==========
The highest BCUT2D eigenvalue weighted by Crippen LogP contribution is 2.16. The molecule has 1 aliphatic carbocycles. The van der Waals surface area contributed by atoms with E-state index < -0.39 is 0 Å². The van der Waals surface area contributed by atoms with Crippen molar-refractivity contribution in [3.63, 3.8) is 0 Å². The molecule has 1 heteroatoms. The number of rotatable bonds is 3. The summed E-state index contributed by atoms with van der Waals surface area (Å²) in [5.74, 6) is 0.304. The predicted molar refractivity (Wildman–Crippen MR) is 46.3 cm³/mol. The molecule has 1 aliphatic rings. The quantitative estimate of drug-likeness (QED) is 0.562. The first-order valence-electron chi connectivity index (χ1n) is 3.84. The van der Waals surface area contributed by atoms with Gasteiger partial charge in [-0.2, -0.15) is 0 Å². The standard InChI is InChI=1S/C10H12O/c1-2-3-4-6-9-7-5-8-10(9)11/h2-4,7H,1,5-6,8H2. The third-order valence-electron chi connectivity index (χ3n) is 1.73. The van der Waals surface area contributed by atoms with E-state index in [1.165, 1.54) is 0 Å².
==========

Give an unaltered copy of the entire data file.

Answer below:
The highest BCUT2D eigenvalue weighted by Crippen LogP contribution is 2.16. The molecule has 1 aliphatic carbocycles. The van der Waals surface area contributed by atoms with E-state index < -0.39 is 0 Å². The van der Waals surface area contributed by atoms with Crippen molar-refractivity contribution in [3.63, 3.8) is 0 Å². The molecule has 1 heteroatoms. The number of rotatable bonds is 3. The summed E-state index contributed by atoms with van der Waals surface area (Å²) in [5.74, 6) is 0.304. The predicted molar refractivity (Wildman–Crippen MR) is 46.3 cm³/mol. The molecule has 1 aliphatic rings. The quantitative estimate of drug-likeness (QED) is 0.562. The first-order valence-electron chi connectivity index (χ1n) is 3.84. The van der Waals surface area contributed by atoms with Gasteiger partial charge in [-0.2, -0.15) is 0 Å². The standard InChI is InChI=1S/C10H12O/c1-2-3-4-6-9-7-5-8-10(9)11/h2-4,7H,1,5-6,8H2. The third-order valence-electron chi connectivity index (χ3n) is 1.73. The van der Waals surface area contributed by atoms with E-state index in [1.165, 1.54) is 0 Å².